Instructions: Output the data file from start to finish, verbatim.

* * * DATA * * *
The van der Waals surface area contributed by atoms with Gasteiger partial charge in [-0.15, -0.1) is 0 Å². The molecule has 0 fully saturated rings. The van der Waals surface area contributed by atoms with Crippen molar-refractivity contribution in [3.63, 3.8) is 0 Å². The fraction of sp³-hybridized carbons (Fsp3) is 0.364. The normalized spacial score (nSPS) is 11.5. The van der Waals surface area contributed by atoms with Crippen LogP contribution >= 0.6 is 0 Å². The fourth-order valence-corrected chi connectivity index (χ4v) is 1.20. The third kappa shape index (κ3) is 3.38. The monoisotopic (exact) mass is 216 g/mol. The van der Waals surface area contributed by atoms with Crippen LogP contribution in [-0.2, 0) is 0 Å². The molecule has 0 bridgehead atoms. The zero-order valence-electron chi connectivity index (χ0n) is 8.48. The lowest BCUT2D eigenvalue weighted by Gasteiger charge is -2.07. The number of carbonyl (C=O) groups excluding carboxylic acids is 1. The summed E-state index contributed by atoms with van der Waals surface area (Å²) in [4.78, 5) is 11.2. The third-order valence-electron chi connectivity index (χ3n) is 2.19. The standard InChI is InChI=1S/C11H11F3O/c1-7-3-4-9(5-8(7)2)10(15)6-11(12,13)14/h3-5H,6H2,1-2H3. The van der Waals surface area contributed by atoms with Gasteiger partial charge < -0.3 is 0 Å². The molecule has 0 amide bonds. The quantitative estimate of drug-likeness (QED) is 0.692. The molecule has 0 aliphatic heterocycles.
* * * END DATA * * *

The van der Waals surface area contributed by atoms with Gasteiger partial charge in [-0.15, -0.1) is 0 Å². The molecule has 0 fully saturated rings. The van der Waals surface area contributed by atoms with Crippen molar-refractivity contribution in [3.63, 3.8) is 0 Å². The fraction of sp³-hybridized carbons (Fsp3) is 0.364. The normalized spacial score (nSPS) is 11.5. The van der Waals surface area contributed by atoms with Crippen LogP contribution >= 0.6 is 0 Å². The fourth-order valence-corrected chi connectivity index (χ4v) is 1.20. The third kappa shape index (κ3) is 3.38. The monoisotopic (exact) mass is 216 g/mol. The van der Waals surface area contributed by atoms with Crippen LogP contribution in [-0.2, 0) is 0 Å². The molecule has 0 bridgehead atoms. The zero-order valence-electron chi connectivity index (χ0n) is 8.48. The lowest BCUT2D eigenvalue weighted by Gasteiger charge is -2.07. The number of carbonyl (C=O) groups excluding carboxylic acids is 1. The summed E-state index contributed by atoms with van der Waals surface area (Å²) in [4.78, 5) is 11.2. The third-order valence-electron chi connectivity index (χ3n) is 2.19. The standard InChI is InChI=1S/C11H11F3O/c1-7-3-4-9(5-8(7)2)10(15)6-11(12,13)14/h3-5H,6H2,1-2H3. The van der Waals surface area contributed by atoms with Gasteiger partial charge < -0.3 is 0 Å². The molecule has 0 amide bonds. The quantitative estimate of drug-likeness (QED) is 0.692. The molecule has 0 aliphatic heterocycles.